Led by Pam Rowland, the district's elementary science facilitator, and Paul Gyurisin, maintenance supervisor for the schools, the tour took board members around the existing site that sits in a hollow midway between the middle school and high school.
"We want you to see what's here and what educational opportunities there are," Rowland told the group.
As if on cue, several startled ducks flew up as the tour proceeded along the stream that runs through the site and feeds into a pond. Several trees were planted years ago for the purpose of studying and identification, and a pavilion, which now stands empty, used to hold picnic tables.
Part of the plan calls for removing two tennis courts on the property that are in serious disrepair and haven't been used by the schools in years. Wetlands would take over that area.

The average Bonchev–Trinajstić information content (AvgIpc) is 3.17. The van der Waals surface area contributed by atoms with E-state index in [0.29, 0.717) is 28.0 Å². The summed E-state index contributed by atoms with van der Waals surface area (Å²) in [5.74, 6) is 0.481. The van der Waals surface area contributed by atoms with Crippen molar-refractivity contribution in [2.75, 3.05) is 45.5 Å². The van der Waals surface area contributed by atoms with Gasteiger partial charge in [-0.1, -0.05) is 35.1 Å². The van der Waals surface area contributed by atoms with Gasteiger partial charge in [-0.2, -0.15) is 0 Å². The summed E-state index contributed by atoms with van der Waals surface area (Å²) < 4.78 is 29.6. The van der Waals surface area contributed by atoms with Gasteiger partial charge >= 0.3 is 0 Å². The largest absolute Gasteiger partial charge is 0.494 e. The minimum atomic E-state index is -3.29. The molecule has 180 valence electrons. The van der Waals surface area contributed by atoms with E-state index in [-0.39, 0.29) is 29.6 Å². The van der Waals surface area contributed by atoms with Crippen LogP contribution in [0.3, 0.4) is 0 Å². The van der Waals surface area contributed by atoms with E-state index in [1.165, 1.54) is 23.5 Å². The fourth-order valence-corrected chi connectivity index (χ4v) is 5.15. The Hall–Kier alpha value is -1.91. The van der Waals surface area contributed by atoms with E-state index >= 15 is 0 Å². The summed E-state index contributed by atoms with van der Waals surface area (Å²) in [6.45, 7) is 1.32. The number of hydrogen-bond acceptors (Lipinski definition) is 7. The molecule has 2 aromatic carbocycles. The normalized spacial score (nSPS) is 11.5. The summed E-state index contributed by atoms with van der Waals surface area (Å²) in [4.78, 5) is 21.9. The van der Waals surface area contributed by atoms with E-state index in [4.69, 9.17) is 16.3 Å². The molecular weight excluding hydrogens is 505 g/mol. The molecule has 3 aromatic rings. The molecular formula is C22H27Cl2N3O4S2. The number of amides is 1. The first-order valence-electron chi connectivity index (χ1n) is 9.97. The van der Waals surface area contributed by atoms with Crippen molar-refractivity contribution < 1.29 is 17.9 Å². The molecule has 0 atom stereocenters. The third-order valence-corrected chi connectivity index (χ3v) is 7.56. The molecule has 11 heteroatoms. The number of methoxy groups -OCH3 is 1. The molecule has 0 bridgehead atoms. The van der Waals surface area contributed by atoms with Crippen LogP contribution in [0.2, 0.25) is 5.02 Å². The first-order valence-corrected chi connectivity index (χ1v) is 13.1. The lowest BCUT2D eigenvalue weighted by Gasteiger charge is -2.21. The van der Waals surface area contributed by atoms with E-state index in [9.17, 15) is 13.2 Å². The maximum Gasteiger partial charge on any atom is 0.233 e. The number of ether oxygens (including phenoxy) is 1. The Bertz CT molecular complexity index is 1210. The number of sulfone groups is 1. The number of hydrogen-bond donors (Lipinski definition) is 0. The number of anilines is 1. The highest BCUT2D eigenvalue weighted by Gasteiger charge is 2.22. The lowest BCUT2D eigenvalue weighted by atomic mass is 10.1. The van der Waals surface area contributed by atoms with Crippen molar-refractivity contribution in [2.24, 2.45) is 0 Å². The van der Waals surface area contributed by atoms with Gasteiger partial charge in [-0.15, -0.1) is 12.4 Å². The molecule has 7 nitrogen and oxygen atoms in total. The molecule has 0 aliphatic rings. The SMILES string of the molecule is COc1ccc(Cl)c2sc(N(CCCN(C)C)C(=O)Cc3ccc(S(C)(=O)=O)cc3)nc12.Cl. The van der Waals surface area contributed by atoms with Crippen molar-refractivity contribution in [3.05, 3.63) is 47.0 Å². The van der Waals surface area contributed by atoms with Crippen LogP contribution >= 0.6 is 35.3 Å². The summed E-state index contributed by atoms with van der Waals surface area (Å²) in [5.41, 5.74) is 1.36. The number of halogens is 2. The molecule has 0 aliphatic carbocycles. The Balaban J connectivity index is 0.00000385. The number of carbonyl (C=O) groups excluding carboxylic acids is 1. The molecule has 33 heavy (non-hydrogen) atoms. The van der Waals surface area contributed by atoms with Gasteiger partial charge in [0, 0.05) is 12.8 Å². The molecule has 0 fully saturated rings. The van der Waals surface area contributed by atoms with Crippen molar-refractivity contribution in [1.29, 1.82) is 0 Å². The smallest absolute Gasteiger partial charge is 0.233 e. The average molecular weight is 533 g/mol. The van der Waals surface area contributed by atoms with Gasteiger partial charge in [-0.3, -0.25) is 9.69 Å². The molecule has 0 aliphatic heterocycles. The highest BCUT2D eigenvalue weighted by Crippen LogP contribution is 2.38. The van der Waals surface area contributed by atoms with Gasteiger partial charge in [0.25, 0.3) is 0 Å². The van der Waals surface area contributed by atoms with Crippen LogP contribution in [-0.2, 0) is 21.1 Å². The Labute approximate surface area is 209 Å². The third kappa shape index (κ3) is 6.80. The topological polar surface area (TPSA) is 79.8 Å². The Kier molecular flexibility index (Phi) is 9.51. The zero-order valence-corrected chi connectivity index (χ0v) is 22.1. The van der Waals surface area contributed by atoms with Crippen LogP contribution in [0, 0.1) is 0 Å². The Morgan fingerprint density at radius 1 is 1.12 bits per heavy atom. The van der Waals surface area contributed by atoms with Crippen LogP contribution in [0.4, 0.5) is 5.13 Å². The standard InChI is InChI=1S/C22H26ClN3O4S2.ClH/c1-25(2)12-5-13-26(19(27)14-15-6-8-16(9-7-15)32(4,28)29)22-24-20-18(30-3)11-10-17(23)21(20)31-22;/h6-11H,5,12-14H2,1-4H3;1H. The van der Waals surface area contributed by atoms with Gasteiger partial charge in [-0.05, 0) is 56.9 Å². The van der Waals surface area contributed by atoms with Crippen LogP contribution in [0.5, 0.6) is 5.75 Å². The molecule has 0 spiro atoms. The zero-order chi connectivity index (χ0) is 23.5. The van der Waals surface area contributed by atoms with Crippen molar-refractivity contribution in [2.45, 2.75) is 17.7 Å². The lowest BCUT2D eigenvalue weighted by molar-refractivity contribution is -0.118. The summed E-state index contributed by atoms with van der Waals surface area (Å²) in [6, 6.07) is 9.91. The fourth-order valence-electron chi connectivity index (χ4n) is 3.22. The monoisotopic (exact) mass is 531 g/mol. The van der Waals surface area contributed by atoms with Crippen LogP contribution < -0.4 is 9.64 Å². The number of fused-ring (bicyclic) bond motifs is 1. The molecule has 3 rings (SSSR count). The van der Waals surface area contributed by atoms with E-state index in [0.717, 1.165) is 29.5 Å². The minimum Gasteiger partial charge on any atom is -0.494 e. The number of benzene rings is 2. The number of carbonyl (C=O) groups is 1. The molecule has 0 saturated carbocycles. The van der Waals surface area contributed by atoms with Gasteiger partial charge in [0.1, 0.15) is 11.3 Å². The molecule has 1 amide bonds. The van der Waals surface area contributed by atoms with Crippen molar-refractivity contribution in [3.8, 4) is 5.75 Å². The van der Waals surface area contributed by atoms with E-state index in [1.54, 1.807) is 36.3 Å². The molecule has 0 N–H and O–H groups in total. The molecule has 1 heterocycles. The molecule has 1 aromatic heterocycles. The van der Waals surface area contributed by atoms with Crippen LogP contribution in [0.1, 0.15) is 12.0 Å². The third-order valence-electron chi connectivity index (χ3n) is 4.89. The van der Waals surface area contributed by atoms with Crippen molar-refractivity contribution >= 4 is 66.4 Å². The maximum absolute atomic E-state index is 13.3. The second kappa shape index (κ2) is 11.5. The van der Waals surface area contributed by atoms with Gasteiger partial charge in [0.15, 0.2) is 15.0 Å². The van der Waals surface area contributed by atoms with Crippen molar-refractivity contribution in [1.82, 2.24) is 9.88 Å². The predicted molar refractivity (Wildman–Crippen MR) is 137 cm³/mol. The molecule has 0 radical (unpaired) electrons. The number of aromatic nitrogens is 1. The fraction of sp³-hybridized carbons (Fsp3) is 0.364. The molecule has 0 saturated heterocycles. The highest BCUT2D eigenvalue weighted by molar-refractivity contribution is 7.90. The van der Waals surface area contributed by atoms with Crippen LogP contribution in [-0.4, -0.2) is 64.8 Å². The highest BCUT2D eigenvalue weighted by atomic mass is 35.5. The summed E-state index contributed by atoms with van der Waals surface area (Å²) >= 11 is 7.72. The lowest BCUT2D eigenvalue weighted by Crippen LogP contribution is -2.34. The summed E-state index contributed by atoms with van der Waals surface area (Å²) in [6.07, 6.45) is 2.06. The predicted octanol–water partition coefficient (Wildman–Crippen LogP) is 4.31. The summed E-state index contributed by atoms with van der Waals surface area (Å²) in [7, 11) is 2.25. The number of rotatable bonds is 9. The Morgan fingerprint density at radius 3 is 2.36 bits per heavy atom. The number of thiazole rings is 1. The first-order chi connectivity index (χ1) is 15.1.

Also proposed is the construction of a 1,000-square-foot outdoor classroom that would be used as a laboratory and gathering place for classes. The building would also include storage space and restrooms.
"The best way to study life and life science is to be out here," Mesaros said.
At one time, the school district supported the environmental site and an environmental program director, but both fell by the wayside for budget reasons, Mesaros said.
The board plans to discuss setting aside a sum of money in next year's budget to develop the environmental site. The district may also be eligible for federal and state grants.